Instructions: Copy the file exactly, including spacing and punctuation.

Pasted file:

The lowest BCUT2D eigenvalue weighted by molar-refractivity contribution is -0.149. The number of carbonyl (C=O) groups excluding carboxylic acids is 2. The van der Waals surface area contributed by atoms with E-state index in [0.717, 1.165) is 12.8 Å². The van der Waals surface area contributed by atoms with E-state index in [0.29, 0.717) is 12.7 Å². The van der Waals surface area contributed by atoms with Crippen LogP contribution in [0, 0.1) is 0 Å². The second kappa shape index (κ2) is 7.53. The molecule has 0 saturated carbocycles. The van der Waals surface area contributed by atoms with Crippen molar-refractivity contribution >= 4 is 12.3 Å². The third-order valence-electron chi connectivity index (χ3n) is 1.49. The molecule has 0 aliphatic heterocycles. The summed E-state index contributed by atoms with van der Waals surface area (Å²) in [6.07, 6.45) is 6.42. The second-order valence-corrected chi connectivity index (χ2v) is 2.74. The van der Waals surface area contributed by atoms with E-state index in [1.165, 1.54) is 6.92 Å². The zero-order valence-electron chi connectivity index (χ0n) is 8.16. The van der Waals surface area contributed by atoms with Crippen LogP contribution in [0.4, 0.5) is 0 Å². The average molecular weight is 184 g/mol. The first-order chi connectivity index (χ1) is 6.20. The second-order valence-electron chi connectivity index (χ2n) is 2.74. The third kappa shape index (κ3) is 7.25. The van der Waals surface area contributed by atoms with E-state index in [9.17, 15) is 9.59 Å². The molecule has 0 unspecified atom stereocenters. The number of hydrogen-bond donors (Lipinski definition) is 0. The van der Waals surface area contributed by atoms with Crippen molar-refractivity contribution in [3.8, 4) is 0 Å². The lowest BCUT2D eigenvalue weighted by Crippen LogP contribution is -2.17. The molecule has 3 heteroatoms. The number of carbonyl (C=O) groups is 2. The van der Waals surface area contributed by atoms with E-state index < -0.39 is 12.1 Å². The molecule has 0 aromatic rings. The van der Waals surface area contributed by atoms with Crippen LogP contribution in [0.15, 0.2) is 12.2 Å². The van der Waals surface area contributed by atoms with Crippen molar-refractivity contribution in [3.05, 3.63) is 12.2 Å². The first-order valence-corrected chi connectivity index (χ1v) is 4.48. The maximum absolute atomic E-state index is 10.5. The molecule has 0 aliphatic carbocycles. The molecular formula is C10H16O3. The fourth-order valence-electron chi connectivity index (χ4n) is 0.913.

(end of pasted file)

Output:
The lowest BCUT2D eigenvalue weighted by molar-refractivity contribution is -0.149. The number of carbonyl (C=O) groups excluding carboxylic acids is 2. The van der Waals surface area contributed by atoms with E-state index in [0.717, 1.165) is 12.8 Å². The van der Waals surface area contributed by atoms with E-state index in [0.29, 0.717) is 12.7 Å². The van der Waals surface area contributed by atoms with Crippen LogP contribution in [0, 0.1) is 0 Å². The second kappa shape index (κ2) is 7.53. The molecule has 0 saturated carbocycles. The van der Waals surface area contributed by atoms with Crippen molar-refractivity contribution >= 4 is 12.3 Å². The third-order valence-electron chi connectivity index (χ3n) is 1.49. The molecule has 0 aliphatic heterocycles. The summed E-state index contributed by atoms with van der Waals surface area (Å²) in [6.07, 6.45) is 6.42. The second-order valence-corrected chi connectivity index (χ2v) is 2.74. The van der Waals surface area contributed by atoms with E-state index in [1.165, 1.54) is 6.92 Å². The zero-order valence-electron chi connectivity index (χ0n) is 8.16. The van der Waals surface area contributed by atoms with Crippen LogP contribution in [0.4, 0.5) is 0 Å². The average molecular weight is 184 g/mol. The first-order chi connectivity index (χ1) is 6.20. The second-order valence-electron chi connectivity index (χ2n) is 2.74. The third kappa shape index (κ3) is 7.25. The van der Waals surface area contributed by atoms with E-state index in [9.17, 15) is 9.59 Å². The molecule has 0 unspecified atom stereocenters. The number of hydrogen-bond donors (Lipinski definition) is 0. The van der Waals surface area contributed by atoms with Crippen molar-refractivity contribution in [3.8, 4) is 0 Å². The lowest BCUT2D eigenvalue weighted by Crippen LogP contribution is -2.17. The molecule has 3 heteroatoms. The number of carbonyl (C=O) groups is 2. The van der Waals surface area contributed by atoms with E-state index < -0.39 is 12.1 Å². The molecule has 0 aromatic rings. The van der Waals surface area contributed by atoms with Crippen LogP contribution in [0.15, 0.2) is 12.2 Å². The van der Waals surface area contributed by atoms with Crippen molar-refractivity contribution in [3.05, 3.63) is 12.2 Å². The first-order valence-corrected chi connectivity index (χ1v) is 4.48. The maximum absolute atomic E-state index is 10.5. The molecule has 0 aliphatic carbocycles. The molecular formula is C10H16O3. The fourth-order valence-electron chi connectivity index (χ4n) is 0.913.